Germany Passes Law to Fine Social Media Companies that Fail to Remove Hate Speech

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The parliament in Germany passed a controversial bill last Friday that would give social media companies such as Google, Facebook, and Twitter 24 hours to remove explicitly hateful speech and “obviously illegal” content before facing a fine of up to 50 million euros ($57 million).

Holocaust denial, dissemination of Nazi symbols, racist agitation, and antisemitic language are considered illegal under Germany’s criminal code and would qualify for prompt removal under the Network Enforcement Act, or “Facebook law,” as some are calling it.

The law, which will take effect in October after Germany’s elections, is the toughest of its kind. It also states that social media companies will have seven days to remove other, less offensive posts, and will have to submit a public report on the complaints they have received every six months and explain how they dealt with each instance.

German Justice Minister Heiko Maas has said he wants to treat Facebook as a media company, thereby making it legally liable for hate speech on its platform.

“Freedom of opinion ends where criminal law begins,” Maas said, adding that hate crimes in Germany have increased by 300 percent in the last two years.

“These [posts] are not examples of freedom of speech. They’re attacks on freedom of speech. The worst danger to freedom of speech is a situation where threats go unpunished,” Maas said while addressing the need for the legislation.

Germany already has some of the world’s strictest regulations regarding libel, defamation, and hate speech. However, in light of recent attacks and instances of homegrown terrorism across the continent, German and European lawmakers are facing pressure to further limit radicalization and offensive speech online.

In 2015, the European Commission created a voluntary code of conduct that called for web companies to remove videos that incite terrorism or hatred.

After the attacks in London, both British Prime Minister Theresa May and French President Emmanuel Macron said they are considering laws similar to Germany’s to fine companies that “fail to take action” against terrorist propaganda and violent content.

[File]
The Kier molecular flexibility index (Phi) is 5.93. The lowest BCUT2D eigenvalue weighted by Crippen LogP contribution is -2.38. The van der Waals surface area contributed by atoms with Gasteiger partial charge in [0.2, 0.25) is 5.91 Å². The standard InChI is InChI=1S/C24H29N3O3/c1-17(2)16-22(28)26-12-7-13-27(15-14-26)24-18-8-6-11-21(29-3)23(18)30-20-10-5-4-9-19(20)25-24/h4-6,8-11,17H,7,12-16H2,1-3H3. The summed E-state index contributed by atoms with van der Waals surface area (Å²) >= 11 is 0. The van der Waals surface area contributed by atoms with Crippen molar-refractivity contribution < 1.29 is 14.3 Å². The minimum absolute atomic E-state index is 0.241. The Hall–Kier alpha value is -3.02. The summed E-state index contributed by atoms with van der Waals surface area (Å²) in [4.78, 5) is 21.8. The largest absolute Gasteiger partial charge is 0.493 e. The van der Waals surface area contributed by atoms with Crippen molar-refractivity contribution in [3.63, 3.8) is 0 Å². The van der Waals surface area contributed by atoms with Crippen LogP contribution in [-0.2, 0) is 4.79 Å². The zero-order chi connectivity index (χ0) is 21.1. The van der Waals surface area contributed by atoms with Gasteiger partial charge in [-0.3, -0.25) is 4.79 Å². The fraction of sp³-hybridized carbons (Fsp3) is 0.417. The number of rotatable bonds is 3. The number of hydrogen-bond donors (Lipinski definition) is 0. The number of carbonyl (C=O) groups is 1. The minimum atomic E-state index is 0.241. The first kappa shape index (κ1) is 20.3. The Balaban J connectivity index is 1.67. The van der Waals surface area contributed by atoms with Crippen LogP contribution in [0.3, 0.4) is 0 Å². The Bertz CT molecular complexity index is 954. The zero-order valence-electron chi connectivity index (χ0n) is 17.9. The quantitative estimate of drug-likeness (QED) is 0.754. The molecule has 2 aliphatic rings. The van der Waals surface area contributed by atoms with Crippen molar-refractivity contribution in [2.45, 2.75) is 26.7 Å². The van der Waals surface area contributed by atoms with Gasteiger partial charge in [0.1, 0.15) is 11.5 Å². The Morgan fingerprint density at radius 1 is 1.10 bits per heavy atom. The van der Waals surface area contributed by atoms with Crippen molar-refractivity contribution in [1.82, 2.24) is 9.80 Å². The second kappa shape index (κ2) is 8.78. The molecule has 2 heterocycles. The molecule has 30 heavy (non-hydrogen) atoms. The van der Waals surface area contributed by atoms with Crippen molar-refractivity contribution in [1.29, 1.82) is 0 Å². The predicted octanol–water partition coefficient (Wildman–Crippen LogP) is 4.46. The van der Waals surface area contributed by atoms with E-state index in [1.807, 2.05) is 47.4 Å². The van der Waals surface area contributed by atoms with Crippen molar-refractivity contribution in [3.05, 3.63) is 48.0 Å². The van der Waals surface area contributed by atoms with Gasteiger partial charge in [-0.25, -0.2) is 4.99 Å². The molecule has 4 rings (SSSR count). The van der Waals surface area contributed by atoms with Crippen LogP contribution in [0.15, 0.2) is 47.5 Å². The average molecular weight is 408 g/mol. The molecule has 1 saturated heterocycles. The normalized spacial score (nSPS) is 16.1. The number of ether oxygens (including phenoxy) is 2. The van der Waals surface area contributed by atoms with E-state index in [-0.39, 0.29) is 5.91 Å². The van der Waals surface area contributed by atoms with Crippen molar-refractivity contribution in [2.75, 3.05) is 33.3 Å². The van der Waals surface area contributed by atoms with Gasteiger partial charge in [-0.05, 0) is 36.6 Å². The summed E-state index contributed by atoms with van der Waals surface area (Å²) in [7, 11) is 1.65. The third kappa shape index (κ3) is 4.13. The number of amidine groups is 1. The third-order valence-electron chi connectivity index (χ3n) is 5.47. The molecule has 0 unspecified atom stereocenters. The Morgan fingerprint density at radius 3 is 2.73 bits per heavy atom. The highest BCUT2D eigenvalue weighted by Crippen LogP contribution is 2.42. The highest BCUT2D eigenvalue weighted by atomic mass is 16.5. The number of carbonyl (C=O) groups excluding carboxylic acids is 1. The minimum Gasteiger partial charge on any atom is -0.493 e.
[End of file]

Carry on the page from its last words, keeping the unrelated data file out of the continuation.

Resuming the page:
Facebook said in a statement, “This law as it stands now will not improve efforts to tackle this important societal problem.” And in another statement from May, the company said that the measure “provides an incentive to delete content that is not clearly illegal when social networks face such a disproportionate threat of fines. It would have the effect of transferring responsibility for complex legal decisions from public authorities to private companies.”

Because of its war-torn past, Europe has been more willing to place restrictions on freedom of speech in favor of limiting propaganda and hate speech than the United States. However, critics and human rights groups say this law may be going too far.

“Many of the violations covered by the bill are highly dependent on context, context which platforms are in no position to assess,” said David Kaye, the U.N. Special Rapporteur to the High Commissioner for Human Rights. “The obligations placed upon private companies to regulate and take down content raises concern with respect to freedom of expression.”

Joe McNamee, the executive director of the digital rights group EDRi, said that the law could establish a precedent for “wholesale privatization of freedom of expression,” with “large internet companies deciding what they want the public discourse to be.”

Celia Heudebourg
Celia Heudebourg is an editorial intern for Law Street Media. She is from Paris, France and is entering her senior year at Macalester College in Minnesota where she studies international relations and political science. When she’s not reading or watching the news, she can be found planning a trip abroad or binge-watching a good Netflix show. Contact Celia at



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